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Cosmopolitanism and the sonic imaginary in Salman Rushdie

Mishra, V. (2015) Cosmopolitanism and the sonic imaginary in Salman Rushdie. In: Anjaria, U., (ed.) A History of the Indian Novel in English. Cambridge University Press, pp. 177-192.

Link to Published Version: http://dx.doi.org/10.1017/CBO9781139942355.012
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Abstract

Like a ghostly specter, modernity's greatest art form, cinema, haunts and invades Salman Rushdie's critical as well as creative corpus. The haunting presence is not limited just to cinema's visual presence; it is there through its sonic style as well. No better proof of this is available than in Rushdie's own notes and papers. In the Emory University Salman Rushdie archive, ten great films are mentioned on a single typed sheet (written quite possibly at the time Rushdie had finished a first draft of The Satanic Verses [1988] – that is, in February–March 1988). The films noted on Rushdie's list were made between 1954 and 1965 – a period marked by a modernist, cosmopolitan, art-house aesthetics that pushed the European avant-garde (with its surrealist foundations) to the limit. One of the striking features of these films, which include Fellini's 8½(1963) and Godard's Alphaville (1965), is the space given to cities. But their representation is not simply visual; there is a symphonic architecture about them, as music both mediates and provides extradiegetic acoustics for the mechanical sounds of the city (cars, trains) and the organic sounds of the human world. Visual literalism works with sonic literalism as cities reconfigure cinema aesthetics. Rushdie's Emory list, with its avant-garde, city bias, resurfaces in The Satanic Verses as it receives near replication in Saladin Chamcha's list of his favorite films. Responding to Gibreel Farishta, Saladin Chamcha (“Spoono”) offers a list of films that are all “conventional cosmopolitan”: “Potemkin, Kane, Otto e Mezzo, The Seven Samurai, Alphaville, El Angel Exterminador.” Gibreel is critical of Saladin's choices (“You've been brainwashed…. All this Western art-house crap,” he says) because his own “top ten of everything came from ‘back home,' and was aggressively lowbrow. Mother India, Mr India, Shree Charsawbees.” In a curious reversal of aesthetic judgment, Gibreel tells Saladin that his conventional cosmopolitan choice reflected a head “so full of junk… you forgot everything worth knowing” (454)...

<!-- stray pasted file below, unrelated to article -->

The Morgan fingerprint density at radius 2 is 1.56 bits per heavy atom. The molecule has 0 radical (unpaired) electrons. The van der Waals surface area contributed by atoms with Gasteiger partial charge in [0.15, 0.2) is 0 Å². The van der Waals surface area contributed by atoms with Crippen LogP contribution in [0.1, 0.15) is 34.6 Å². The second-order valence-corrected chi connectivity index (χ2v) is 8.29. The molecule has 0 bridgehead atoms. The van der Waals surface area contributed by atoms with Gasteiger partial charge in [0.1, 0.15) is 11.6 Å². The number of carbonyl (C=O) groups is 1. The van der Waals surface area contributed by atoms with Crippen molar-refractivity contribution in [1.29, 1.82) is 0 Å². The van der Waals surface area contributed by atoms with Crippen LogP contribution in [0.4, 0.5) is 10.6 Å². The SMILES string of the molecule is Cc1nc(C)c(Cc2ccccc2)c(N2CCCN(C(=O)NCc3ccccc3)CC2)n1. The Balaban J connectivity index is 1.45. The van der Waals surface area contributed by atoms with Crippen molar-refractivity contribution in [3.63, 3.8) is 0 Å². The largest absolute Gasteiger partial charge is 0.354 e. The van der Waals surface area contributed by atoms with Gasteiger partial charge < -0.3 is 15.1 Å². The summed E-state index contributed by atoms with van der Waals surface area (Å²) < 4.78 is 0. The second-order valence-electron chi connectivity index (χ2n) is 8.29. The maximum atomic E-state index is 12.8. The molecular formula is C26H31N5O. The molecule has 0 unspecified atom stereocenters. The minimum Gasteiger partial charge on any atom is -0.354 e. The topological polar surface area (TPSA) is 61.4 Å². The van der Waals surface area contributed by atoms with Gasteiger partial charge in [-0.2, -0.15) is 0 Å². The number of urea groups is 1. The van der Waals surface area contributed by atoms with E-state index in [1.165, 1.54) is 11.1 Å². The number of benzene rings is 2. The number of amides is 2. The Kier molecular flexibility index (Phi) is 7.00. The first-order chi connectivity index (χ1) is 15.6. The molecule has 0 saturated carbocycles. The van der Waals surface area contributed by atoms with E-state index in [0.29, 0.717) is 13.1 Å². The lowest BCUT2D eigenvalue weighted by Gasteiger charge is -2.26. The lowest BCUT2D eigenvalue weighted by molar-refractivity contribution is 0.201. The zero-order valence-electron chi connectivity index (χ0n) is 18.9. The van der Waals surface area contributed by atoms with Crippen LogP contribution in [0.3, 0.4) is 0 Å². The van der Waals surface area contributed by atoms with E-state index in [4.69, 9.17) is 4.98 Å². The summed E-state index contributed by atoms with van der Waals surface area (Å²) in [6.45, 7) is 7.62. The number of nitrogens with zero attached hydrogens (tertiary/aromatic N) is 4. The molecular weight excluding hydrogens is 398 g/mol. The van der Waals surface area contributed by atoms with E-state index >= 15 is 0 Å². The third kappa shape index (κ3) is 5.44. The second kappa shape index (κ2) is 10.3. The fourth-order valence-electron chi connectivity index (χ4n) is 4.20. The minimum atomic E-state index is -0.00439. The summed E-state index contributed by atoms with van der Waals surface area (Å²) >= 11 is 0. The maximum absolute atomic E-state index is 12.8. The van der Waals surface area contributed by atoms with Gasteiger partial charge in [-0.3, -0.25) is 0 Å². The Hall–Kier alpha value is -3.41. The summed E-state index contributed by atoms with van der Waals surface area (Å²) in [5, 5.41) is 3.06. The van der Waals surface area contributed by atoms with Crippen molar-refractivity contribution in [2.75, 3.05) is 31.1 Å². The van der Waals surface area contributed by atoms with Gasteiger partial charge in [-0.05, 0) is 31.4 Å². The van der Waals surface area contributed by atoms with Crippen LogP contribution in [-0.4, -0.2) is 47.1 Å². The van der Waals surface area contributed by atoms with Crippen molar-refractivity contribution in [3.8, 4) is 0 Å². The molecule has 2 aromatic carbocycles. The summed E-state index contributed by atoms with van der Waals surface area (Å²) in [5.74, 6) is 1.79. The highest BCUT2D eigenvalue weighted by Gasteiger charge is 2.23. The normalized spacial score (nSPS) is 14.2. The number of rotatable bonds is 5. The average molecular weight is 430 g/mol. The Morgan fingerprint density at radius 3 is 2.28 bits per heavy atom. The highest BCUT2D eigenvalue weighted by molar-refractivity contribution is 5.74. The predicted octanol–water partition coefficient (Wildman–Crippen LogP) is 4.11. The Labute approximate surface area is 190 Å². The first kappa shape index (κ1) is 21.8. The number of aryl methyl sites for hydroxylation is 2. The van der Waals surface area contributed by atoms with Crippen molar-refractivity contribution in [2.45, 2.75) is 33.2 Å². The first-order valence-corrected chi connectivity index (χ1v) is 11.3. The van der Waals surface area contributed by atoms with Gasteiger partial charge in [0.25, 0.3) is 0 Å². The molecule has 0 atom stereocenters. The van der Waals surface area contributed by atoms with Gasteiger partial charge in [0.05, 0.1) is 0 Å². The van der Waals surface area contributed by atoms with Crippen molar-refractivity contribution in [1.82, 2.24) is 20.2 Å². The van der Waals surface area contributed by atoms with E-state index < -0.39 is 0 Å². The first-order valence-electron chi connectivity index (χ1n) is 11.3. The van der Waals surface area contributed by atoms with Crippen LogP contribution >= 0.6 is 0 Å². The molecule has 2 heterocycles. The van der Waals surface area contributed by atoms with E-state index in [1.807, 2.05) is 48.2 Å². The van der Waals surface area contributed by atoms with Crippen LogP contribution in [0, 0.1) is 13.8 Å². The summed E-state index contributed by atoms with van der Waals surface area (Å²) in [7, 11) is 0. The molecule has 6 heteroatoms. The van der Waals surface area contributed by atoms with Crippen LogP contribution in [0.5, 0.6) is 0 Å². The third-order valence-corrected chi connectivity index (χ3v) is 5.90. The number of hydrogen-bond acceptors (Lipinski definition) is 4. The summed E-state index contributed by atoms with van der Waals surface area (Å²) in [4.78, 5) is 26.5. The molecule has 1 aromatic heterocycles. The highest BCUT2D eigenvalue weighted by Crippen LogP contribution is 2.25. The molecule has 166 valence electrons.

Publication Type: Book Chapter
Murdoch Affiliation: School of Arts
Publisher: Cambridge University Press
Copyright: © 2015 Cambridge University Press
URI: http://researchrepository.murdoch.edu.au/id/eprint/29580
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